I think that when you look at how we are disseminating these images and these stories, it becomes less about what’s going on in the ratings and less about what’s going on in the United States. We’re in a global economy now.

I think the reason you’re still having that conversation about an erasing of people is because there’s still the majority white men running these companies, and until there’s more inclusion in the higher ranks, where you don’t just have that one “blackspert,” the woman or the man who’s really working for corporate America and has no interest in fighting for you.

Once we start to replace those type of people with people who really do have an interest in not only making money but in telling stories about human beings, I think it will get better and better and better. But as long as we have the majority white men running companies, it’ll be a struggle.

But it’s a struggle I think worth having. When you look at African Americans, I always say we’re basically one generation up out of Jim Crow, and the things that we’ve managed to accomplish as a people on television and in politics speaks to the idea of struggle.

Starz 'Vida' Premiere - Red Carpet
Tanya Saracho.
Earl Gibson III/Getty Images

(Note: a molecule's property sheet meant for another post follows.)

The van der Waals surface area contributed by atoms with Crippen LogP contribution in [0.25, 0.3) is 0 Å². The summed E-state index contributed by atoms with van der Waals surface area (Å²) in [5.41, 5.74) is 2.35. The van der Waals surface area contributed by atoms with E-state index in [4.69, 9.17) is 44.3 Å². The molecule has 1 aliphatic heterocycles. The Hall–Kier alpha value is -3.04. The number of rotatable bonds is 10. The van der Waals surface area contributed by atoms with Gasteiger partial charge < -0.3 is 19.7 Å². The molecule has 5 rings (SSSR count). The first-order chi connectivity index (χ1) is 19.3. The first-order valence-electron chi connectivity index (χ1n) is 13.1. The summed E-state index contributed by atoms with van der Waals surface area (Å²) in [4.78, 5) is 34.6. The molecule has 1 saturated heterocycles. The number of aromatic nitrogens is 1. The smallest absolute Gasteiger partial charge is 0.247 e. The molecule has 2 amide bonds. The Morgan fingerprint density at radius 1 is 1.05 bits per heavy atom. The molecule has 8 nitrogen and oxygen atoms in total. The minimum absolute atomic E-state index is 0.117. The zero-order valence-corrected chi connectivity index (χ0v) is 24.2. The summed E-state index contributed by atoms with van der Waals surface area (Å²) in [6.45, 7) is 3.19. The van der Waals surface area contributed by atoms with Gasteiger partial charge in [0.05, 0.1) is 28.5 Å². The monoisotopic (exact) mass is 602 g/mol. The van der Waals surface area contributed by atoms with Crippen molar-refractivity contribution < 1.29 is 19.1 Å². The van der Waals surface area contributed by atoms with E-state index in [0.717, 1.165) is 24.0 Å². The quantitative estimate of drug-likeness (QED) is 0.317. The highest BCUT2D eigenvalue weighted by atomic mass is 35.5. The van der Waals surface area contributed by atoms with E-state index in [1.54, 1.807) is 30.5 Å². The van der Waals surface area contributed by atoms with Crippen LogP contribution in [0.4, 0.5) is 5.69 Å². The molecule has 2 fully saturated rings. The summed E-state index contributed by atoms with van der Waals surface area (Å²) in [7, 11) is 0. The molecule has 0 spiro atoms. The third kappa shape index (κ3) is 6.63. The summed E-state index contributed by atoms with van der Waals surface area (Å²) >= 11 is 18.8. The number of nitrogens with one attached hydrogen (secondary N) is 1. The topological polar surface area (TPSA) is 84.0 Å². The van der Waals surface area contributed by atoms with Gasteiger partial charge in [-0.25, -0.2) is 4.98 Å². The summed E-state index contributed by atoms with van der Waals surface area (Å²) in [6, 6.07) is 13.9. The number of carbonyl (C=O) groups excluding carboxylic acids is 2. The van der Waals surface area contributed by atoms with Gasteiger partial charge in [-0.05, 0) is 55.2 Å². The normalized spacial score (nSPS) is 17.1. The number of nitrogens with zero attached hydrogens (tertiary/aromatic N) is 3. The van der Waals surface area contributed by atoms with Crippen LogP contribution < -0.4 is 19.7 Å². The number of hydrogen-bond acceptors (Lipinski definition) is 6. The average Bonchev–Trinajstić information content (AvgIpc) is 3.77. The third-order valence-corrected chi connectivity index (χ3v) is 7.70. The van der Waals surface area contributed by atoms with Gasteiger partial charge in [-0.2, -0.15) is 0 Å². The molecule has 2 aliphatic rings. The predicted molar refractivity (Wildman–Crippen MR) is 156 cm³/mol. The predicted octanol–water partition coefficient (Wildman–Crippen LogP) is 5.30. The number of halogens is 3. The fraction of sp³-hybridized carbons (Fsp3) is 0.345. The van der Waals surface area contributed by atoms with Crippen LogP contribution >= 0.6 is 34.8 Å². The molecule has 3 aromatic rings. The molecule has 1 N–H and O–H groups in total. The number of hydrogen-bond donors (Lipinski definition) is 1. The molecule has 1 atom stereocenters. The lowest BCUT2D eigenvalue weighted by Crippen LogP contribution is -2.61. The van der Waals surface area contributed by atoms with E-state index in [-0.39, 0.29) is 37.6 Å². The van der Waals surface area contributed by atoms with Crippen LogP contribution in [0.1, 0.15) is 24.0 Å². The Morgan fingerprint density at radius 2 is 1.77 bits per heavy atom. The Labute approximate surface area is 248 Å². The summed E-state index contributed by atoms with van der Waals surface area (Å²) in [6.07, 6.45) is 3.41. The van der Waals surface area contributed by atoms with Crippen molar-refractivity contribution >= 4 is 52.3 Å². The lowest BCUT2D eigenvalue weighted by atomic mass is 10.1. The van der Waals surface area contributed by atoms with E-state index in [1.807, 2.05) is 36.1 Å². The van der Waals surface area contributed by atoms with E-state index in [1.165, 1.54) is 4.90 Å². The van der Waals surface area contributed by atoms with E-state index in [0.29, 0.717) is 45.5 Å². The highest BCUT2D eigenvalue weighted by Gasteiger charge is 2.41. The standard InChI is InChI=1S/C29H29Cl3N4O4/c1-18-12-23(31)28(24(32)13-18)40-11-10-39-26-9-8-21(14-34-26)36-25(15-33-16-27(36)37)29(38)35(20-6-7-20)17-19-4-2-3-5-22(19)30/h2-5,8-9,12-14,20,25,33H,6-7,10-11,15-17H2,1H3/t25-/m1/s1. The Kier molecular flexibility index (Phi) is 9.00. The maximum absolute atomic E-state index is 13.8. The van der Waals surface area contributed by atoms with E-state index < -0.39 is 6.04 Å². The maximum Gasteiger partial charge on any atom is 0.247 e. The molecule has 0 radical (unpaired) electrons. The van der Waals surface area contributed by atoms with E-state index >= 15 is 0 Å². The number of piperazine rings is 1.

Tanya Saracho

So if perception is filtered through American television because we’re selling it around the world, we haven’t gotten that many shots to do it.

Aline Brosh McKenna

Well, also, they’re weirdly immune to actual data, because if you look at Wonder Woman or you look at Girls Trip, or you look at whatever, it’s still seen as an outlier. People still don’t identify, and it’s because we need to wick people into the system more from a creator’s standpoint but also from an executive’s standpoint. After a certain level, it really becomes a homogeneous group of people. So people can rise to a certain level, but in order to get kicked those four or five levels upstairs that you need to be to be a real decision-maker, there is no diversity there.

One of the things that I’m very concerned about is getting the best and the brightest to come here [to Hollywood] and stay, because the entry-level jobs don’t pay anything, and if you’re a smart kid and you’re from a different kind of community and you graduated from a good college and you can go get a consulting job and make a good living, why would you come here? So the only people who are coming here are the people who can get checks from their parents to help them survive.

We’re creating a lot of barriers to entry for creators, which is why you have to go grab people and pull them in and help them. You can’t wait for people to apply and show up. So there needs to be way more people as writers assistants and staff writers who are going to have that idea. We still have a lot of invisible barriers to entry just to get people to get into those jobs.

For so much more with all three, including a look at how they define success in an era when ratings mean less and less, listen to the full episode. And you can watch Vida on the Starz streaming app, and both Black Lightning and Crazy Ex-Girlfriend on Netflix.

To hear more interviews with fascinating people from the world of arts and culture — from powerful showrunners to web series creators to documentary filmmakers — check out the I Think You’re Interesting archives.